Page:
Nathaniel Rowland has been sentenced to life in prison, after he was found guilty in the kidnapping and murder of Robbinsville, NJ's Samantha Josephson.

The verdict was handed down by Judge Clifton Newman just after 4 pm on Tuesday. The sentencing came about an hour after the jury reached a verdict in the case.

"This is the most severe murder that I have been a witness to — as far as presiding in court or participating in as a lawyer," Judge Newman said.

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The trial lasted one week in Columbia, South Carolina, and the jury deliberated for approximately one hour before they found Rowland guilty on three charges: murder, kidnapping, and possession of a weapon during a violent crime.

Josephson was brutally murdered just weeks before her graduation from the University of South Carolina in March 2019. Josephson had been accepted to Drexel Law School in Philadelphia, where she expected to begin classes later that fall.

Sami's Family Pleaded With the Judge for Strict Sentencing

Sami's family — her mother, father and sister —addressed the court following the verdict to appeal for the maximum sentence against Rowland.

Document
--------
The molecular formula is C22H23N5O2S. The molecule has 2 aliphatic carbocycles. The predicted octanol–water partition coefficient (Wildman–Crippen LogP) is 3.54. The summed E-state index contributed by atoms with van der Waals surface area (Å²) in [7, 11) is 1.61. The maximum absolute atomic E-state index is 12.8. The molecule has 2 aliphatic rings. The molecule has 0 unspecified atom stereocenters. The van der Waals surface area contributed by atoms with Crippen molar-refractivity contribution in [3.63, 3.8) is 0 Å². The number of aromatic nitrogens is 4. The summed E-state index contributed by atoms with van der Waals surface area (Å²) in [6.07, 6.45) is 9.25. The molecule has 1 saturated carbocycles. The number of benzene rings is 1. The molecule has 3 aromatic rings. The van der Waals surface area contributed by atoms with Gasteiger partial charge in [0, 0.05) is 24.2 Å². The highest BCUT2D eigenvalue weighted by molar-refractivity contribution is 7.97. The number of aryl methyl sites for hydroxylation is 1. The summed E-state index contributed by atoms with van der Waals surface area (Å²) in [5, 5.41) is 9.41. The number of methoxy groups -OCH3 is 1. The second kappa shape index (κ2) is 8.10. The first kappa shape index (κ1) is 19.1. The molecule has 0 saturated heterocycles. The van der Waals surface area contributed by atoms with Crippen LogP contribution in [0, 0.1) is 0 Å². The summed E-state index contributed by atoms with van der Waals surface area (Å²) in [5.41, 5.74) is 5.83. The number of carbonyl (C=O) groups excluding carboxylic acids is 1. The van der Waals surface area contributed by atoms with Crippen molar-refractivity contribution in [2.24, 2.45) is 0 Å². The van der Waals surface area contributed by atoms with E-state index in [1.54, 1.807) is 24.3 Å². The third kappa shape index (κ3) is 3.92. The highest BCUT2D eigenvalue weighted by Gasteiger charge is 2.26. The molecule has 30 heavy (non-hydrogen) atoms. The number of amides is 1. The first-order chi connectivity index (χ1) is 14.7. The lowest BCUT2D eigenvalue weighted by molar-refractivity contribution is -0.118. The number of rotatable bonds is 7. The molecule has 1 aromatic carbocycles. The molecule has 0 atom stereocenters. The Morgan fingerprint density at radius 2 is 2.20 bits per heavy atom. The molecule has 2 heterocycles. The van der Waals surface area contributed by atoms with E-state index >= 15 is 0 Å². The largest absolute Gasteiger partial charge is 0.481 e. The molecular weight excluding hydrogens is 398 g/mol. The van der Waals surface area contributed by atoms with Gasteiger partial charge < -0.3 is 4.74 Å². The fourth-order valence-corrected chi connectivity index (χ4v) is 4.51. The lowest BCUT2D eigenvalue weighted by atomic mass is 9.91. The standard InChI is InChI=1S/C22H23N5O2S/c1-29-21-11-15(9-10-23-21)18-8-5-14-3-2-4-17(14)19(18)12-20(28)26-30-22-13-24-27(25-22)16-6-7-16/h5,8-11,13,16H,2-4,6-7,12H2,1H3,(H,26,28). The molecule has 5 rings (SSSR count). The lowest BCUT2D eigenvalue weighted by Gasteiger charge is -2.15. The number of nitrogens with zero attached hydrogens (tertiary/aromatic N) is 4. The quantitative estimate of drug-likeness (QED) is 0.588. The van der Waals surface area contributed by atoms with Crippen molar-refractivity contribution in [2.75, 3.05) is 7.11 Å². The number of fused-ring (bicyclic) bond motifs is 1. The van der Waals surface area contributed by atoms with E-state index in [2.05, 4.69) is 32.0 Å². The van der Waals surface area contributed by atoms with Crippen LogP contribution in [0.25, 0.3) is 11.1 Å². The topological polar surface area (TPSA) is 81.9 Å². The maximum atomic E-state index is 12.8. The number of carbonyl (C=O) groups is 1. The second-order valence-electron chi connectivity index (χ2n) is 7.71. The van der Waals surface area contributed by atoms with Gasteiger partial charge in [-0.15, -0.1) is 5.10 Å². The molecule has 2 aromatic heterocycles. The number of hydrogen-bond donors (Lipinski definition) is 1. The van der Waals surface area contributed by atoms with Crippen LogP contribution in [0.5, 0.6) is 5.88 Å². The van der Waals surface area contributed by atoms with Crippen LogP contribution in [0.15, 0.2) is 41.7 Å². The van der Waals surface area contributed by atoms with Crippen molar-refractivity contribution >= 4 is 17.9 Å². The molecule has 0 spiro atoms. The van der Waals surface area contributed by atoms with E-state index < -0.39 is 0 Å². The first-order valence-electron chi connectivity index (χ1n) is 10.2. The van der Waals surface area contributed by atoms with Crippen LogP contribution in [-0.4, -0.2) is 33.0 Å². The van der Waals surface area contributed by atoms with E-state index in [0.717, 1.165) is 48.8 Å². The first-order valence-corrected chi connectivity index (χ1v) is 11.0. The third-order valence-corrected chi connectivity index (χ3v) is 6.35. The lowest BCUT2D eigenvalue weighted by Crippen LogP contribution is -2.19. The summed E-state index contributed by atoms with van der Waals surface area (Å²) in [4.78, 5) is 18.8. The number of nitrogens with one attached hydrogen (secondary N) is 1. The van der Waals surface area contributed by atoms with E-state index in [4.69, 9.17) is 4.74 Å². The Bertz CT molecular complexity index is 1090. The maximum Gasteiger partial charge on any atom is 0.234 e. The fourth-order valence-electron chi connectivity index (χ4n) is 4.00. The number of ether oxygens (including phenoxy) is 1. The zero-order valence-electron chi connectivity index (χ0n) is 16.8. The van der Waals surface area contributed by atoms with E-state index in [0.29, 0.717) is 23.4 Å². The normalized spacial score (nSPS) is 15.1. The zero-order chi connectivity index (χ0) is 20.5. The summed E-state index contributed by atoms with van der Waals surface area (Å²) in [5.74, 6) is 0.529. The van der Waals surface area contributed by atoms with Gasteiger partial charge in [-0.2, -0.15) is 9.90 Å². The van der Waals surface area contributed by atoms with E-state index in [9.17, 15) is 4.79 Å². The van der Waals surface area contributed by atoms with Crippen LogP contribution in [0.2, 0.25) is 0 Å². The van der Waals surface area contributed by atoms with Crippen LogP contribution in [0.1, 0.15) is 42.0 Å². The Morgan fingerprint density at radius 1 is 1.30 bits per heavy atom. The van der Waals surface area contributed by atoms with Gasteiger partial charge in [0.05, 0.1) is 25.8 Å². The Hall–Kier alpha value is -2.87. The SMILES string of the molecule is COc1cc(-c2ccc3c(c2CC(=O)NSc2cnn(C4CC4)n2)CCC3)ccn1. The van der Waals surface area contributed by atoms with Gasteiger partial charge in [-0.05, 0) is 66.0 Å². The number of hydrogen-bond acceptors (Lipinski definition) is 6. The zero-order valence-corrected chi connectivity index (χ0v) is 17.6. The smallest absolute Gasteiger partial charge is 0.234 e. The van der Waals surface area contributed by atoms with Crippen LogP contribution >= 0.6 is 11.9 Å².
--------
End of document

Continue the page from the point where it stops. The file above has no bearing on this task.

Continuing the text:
"The loss of Sammi is beyond words," Samantha's mother Marci Josephson said. "(Rowland) cut out a piece of me. I will forever be broken."

Sammi's father, Seymour Josephson, spoke of how her murder has haunted him and his family for more than 28 months.

Additionally, Columbia South Carolina's Police Chief  W.H. "Skip" Holbrook, addressed the court during the sentencing saying he had never experienced a more heinous act.

Inside This Week's Trial

The state brought forward more than two dozen witnesses who alleged that Nathaniel Rowland pretended to be an Uber driver and kidnapped the 21-year-old University of South Carolina college student, who originally hailed from Mercer County.

The state's case alleged that Rowland drove the victim nearly 60 miles away stabbed her more than 100 times in the face, ear, head, neck, arm, back, leg, and feet. They say her DNA was found in the suspect's vehicle.

Rowland's defense team (a public defender) noted that Rowland's DNA was not found on Josephson's body. They alleged that police jumped to conclusions in March 2019.

Following her death, Samantha's family has launched the "What's My Name" foundation, which has aimed to push for ride share safety for all including a call for all riders to ask their drivers "what's my name" before they enter a ride share vehicle.

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